Alcohol Rehab


Life in alcohol rehab: Petty rules and $15,700 fee aside, addiction centre did what it could

When I entered Bellwood Health Services addiction centre in Toronto on Jan. 3, I was a physical wreck. Mentally, I think I was in better shape. I knew and acknowledged that I was an alcoholic and that I needed professional help if I were to live many more years. I felt little or nothing of the grief, shame and denial that so many of my fellow "clients" were to movingly express over the next four weeks during lectures for all, group therapy (six to 10 people), one- on-one meetings with their counsellor, and in informal bull sessions.

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I was able to climb the few stairs to Bellwood and walk unassisted, but with a gait like that of Tim Conway on the Carol Burnett Show. I couldn't trust myself to carry a cup of coffee 10 feet. My liver, once enlarged, was now atrophying. My heart, fortunately, was in good shape.

Part of Bellwood's "holistic" program is compulsory daily exercise class. I was an avid, though often aching, participant, and took silent satisfaction when two geezers, slightly younger than me, begged off. But I needed more than stretching exercises. Most of all, I had to get my legs back into shape. And therein lies a tale of bureaucratic bungling, incompetence, petulance and pettiness. If it were a short story, I'd call it The Bike and the Mill.

After 21/2 days in de-tox, I joined the regular program. In whatever free time there was, I made for the exercise room to work out on the treadmill and stationary bike. After three or four days, I was caught by one of the two phys-ed instructors, and told I must get clearance to work out under supervision.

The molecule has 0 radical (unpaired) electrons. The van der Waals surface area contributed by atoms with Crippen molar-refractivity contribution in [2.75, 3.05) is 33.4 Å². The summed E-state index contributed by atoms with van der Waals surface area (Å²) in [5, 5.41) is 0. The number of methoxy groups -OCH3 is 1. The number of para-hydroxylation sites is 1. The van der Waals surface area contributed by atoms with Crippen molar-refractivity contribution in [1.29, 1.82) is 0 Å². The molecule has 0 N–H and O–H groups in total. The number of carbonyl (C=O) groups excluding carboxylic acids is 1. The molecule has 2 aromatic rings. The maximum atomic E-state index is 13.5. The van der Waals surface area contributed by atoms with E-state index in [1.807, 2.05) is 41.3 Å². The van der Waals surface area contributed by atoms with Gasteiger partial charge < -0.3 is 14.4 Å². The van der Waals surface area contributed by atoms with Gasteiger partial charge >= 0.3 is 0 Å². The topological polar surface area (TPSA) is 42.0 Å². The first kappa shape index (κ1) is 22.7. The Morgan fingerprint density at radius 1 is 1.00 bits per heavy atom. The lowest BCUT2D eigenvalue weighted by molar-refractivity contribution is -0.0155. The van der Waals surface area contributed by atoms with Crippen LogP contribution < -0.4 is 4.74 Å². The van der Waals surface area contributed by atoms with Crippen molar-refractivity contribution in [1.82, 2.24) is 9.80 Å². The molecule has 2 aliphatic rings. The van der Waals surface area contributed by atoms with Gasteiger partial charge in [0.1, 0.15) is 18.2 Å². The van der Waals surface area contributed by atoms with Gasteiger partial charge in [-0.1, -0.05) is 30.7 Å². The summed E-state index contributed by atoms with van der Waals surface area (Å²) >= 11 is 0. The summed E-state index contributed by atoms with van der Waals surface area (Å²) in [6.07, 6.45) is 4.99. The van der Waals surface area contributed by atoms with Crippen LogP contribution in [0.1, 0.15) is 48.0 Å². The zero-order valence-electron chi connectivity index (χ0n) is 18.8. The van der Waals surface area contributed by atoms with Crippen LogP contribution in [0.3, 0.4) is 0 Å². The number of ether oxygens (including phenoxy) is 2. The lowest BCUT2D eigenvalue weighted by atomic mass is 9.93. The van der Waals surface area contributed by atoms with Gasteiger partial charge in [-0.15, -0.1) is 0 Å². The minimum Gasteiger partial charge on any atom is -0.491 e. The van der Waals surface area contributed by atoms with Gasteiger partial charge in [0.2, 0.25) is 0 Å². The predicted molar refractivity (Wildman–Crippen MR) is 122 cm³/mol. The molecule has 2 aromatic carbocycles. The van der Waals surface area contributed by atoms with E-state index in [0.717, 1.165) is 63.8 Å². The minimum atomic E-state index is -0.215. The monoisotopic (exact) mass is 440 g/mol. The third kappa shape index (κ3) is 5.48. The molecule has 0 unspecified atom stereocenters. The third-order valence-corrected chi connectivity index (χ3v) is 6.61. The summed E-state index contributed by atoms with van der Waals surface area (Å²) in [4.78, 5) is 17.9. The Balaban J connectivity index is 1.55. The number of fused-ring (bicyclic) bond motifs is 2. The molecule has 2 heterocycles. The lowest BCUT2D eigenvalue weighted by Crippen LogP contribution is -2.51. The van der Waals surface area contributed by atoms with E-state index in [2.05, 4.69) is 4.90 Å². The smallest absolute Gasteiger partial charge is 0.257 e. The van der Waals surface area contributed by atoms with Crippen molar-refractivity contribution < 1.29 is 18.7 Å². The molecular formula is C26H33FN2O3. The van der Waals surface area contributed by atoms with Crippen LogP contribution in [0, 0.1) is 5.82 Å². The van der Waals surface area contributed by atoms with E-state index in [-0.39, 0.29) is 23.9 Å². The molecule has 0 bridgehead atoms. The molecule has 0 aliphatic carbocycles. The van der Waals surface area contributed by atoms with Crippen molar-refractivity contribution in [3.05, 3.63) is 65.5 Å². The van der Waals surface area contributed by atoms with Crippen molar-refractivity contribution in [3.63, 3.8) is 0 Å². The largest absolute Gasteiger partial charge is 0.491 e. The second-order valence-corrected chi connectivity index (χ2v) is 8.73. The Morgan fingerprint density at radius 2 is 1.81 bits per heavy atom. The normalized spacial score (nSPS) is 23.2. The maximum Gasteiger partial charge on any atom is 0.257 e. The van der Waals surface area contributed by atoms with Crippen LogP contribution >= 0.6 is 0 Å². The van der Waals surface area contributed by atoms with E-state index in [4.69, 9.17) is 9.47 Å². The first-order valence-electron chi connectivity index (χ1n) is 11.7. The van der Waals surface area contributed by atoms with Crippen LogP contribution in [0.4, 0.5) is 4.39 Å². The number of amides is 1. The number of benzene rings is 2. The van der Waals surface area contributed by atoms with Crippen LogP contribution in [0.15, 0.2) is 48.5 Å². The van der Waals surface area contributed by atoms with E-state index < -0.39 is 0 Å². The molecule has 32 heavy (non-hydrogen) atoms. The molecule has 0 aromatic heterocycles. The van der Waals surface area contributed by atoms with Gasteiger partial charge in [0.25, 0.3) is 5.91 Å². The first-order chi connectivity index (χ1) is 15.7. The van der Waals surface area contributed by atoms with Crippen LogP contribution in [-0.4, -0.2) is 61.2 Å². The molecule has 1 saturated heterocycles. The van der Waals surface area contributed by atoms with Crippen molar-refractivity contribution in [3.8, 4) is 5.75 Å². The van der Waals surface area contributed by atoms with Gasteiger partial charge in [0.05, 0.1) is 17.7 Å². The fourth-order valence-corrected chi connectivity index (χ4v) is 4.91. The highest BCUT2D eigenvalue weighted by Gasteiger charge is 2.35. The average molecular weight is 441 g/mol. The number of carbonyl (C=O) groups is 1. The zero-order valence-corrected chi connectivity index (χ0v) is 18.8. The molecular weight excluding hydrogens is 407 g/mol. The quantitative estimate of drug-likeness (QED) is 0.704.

This I endeavoured to obtain, only to be told that no supervisor was available. I went back to my routine anyway, doing as much as 50 minutes a day on the two machines. I set both at high, not maximum, tension. Everyday, in every way, I was getting better and better.

Then my illicit activities were discovered by a program assistant, or PA. I was handed an infraction, which meant I would receive no weekend pass. Quietly stewing at this escalation of nonsense, I vowed my petty revenge.

Each of us had been assigned one week of light duties -- sweeping up the butts in the parking lot, giving the 7 a.m. wake-up call, and the like. My job was to dust the lower lobby and water its plants. At the first meeting to explain our tasks, I loudly announced that I had come to Bellwood for treatment of my alcoholism, not to become a landscape gardener, and I refused to perform involuntary labour. I strode from the room and heard no more about my little rebellion.